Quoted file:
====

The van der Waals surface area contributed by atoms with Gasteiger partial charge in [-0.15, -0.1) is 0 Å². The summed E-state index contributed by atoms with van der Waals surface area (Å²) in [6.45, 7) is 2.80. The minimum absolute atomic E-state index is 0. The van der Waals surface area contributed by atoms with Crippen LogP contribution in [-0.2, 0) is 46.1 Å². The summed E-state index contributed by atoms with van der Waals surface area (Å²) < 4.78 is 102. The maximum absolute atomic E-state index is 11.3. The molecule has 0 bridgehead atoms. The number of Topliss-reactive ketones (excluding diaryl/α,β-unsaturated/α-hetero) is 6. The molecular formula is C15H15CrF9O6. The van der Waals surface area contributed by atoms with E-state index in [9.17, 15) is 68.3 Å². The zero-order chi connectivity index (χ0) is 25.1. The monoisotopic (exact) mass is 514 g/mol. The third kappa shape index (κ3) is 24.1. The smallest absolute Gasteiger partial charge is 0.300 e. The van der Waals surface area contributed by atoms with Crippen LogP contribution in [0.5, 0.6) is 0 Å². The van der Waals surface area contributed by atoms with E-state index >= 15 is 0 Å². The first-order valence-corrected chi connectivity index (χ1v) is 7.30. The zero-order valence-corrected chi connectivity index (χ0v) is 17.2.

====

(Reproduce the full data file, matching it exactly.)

The van der Waals surface area contributed by atoms with Gasteiger partial charge in [-0.15, -0.1) is 0 Å². The summed E-state index contributed by atoms with van der Waals surface area (Å²) in [6.45, 7) is 2.80. The minimum absolute atomic E-state index is 0. The van der Waals surface area contributed by atoms with Crippen LogP contribution in [-0.2, 0) is 46.1 Å². The summed E-state index contributed by atoms with van der Waals surface area (Å²) < 4.78 is 102. The maximum absolute atomic E-state index is 11.3. The molecule has 0 bridgehead atoms. The number of Topliss-reactive ketones (excluding diaryl/α,β-unsaturated/α-hetero) is 6. The molecular formula is C15H15CrF9O6. The van der Waals surface area contributed by atoms with E-state index in [9.17, 15) is 68.3 Å². The zero-order chi connectivity index (χ0) is 25.1. The monoisotopic (exact) mass is 514 g/mol. The third kappa shape index (κ3) is 24.1. The smallest absolute Gasteiger partial charge is 0.300 e. The van der Waals surface area contributed by atoms with Crippen LogP contribution in [0.5, 0.6) is 0 Å². The van der Waals surface area contributed by atoms with E-state index >= 15 is 0 Å². The first-order valence-corrected chi connectivity index (χ1v) is 7.30. The zero-order valence-corrected chi connectivity index (χ0v) is 17.2.